Determinantes for collaboration in networked multi-user games

    Research output: Chapter in Book/Report/Conference proceedingConference contributionAcademicpeer-review

    Abstract

    Game users can behave co-operatively or competitively. An experiment was performed to test the hypothesis that a shared social space (SSS) with continuous and 'rich' communication possibilities leads to an increase in forming coalitions. The DOOM game provides a test environment. Two samples of 12 players each were tested playing DOOM: one with the SSS conditions (continuous communication mode, small physical distance among players) and another under the condition of separation during the game (discontinuous communication mode, large physical distance). During a break all players had have the chance to discuss the outcome of the first trial (group process feedback). The SSS conditions led to a significantly increased amount of coalitions between players. Group process feedback also had a positive effect on the extent of coalitions among players. Finally, design recommendations for networked multi-user games are provided.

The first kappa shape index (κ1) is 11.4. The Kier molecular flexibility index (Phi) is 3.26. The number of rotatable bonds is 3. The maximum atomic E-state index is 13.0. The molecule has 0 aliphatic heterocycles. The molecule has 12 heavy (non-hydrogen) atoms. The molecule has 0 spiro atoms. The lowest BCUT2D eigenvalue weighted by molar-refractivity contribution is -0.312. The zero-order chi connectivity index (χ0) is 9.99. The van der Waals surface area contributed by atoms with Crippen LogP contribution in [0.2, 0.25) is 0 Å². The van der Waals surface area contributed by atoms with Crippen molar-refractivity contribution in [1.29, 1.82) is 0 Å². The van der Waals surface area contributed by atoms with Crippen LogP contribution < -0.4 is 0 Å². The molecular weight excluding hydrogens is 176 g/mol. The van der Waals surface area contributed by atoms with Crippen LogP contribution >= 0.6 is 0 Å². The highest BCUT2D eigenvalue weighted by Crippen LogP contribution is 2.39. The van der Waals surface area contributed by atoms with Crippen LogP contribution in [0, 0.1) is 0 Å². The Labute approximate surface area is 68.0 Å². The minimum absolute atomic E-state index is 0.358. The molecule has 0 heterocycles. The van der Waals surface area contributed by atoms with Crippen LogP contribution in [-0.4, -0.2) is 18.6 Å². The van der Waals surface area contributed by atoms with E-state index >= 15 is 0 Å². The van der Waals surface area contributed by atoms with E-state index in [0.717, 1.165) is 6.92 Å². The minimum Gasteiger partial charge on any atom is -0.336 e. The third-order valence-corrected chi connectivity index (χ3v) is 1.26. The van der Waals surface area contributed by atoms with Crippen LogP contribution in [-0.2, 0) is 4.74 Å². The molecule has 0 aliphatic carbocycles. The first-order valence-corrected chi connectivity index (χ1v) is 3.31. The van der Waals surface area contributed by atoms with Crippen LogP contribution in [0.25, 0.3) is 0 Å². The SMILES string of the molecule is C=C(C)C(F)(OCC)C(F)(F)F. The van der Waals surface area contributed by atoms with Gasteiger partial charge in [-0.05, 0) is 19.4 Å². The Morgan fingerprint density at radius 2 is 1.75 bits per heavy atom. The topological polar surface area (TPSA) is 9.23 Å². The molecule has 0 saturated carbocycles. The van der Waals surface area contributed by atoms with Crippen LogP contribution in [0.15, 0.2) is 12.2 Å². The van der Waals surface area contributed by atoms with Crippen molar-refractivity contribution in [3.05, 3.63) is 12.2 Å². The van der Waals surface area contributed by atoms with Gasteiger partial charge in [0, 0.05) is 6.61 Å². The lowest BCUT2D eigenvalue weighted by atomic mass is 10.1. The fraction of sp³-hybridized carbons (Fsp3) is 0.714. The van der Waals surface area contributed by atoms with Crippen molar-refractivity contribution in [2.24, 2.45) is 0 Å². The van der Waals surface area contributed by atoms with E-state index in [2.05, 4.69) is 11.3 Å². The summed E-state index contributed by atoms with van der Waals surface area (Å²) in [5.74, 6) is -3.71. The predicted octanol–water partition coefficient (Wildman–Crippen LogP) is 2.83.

Original languageEnglish
    Title of host publicationEntertainment Computing
    Subtitle of host publicationTechnologies and Applications - IFlP 1st International Workshop on Entertainment Computing, IWEC 2002
    EditorsRyohei Nakatsu, Junichi Hoshino
    PublisherSpringer
    Pages313-321
    Number of pages9
    ISBN (Print)9781475751536
    DOIs
    Publication statusPublished - 1 Jan 2003
    EventIFIP 1st International Workshop on Entertainment Computing, IWEC 2002 - Makuhari, Japan
    Duration: 14 May 200217 May 2002

    Publication series

    NameIFIP Advances in Information and Communication Technology
    Volume112
    ISSN (Print)1868-4238

    Conference

    ConferenceIFIP 1st International Workshop on Entertainment Computing, IWEC 2002
    CountryJapan
    CityMakuhari
    Period14/05/0217/05/02

    Keywords

    • Coalition
    • Collaboration
    • Computer game
    • Network
    • Shared social space

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